Crisis Time: 5 Tweets that Sum Up the London Riots

People using Twitter to report and comment on current events is commonplace now — and with the London Riots, people are tweeting a wide range of opinions, observing a spectrum of details, and employing a variety of hashtags to describe the violent outbursts in the global hub and UK capital city. One of the coolest things about Twitter is that reading tweets by topic, you can form a general sense of some of the basic issues at play during any one event. Here are five sample tweets that together paint a well-rounded picture of the London rioting crisis.

1. This tweet offers basic facts about the London riots, including today’s big news item that the riots have resulted now resulted in a death. The short tweet demonstrates the “breaking news” aspect of the London riots, and how easy it is to quantify the number of injuries and arrests, even though the various motivations for the riots may be harder to define so neatly.

2. On the other hand, this tweet speaks to some of the bitterness surrounding the way the riots have been handled. As always, Twitter provides a space for people to draw connections. This tweeter compared the police response to that of the royal wedding — a comment sure to spur discussion on and off Twitter as the riots unfold.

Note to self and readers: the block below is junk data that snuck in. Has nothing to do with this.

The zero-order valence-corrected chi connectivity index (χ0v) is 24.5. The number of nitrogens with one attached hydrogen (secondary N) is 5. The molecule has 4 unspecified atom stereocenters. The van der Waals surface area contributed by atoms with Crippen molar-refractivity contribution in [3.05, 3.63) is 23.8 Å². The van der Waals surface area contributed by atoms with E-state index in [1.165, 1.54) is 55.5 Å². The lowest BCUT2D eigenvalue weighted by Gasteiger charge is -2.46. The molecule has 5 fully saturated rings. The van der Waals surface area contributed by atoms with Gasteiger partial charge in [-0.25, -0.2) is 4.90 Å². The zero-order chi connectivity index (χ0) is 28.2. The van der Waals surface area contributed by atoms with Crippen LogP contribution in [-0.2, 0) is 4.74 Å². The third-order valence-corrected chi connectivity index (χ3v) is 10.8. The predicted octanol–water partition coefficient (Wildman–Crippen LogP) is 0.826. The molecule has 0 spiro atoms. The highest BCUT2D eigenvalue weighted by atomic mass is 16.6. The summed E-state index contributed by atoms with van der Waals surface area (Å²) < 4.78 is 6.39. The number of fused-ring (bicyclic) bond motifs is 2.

3. This comment, then, gives us a glimpse into some of the larger questions about the world’s social problems that the riots have inspired. If the riots largely express dissatisfaction with government policy and quality of life, then how do we reconcile that with other types of suffering we hear about around the world? Tweets like this remind us that the London riots are not happening in a vacuum, but in the context of all kinds of global crises that affect the way people measure their responses.

 

4. Here, we get a tweet from the perspective of someone living in London — reminding us that riots like this have simple, logistical consequences for the millions of citizens that inhabit cities.

5. Finally, as with most disasters and violent events, people find a way to exhibit humanity’s good qualities. Tweets like this demonstrate the more positive side of the riots — the way people come together and do their part for the sake of public safety and the well-being of those in proximity.

What aspect of the London riots compels you to tweet?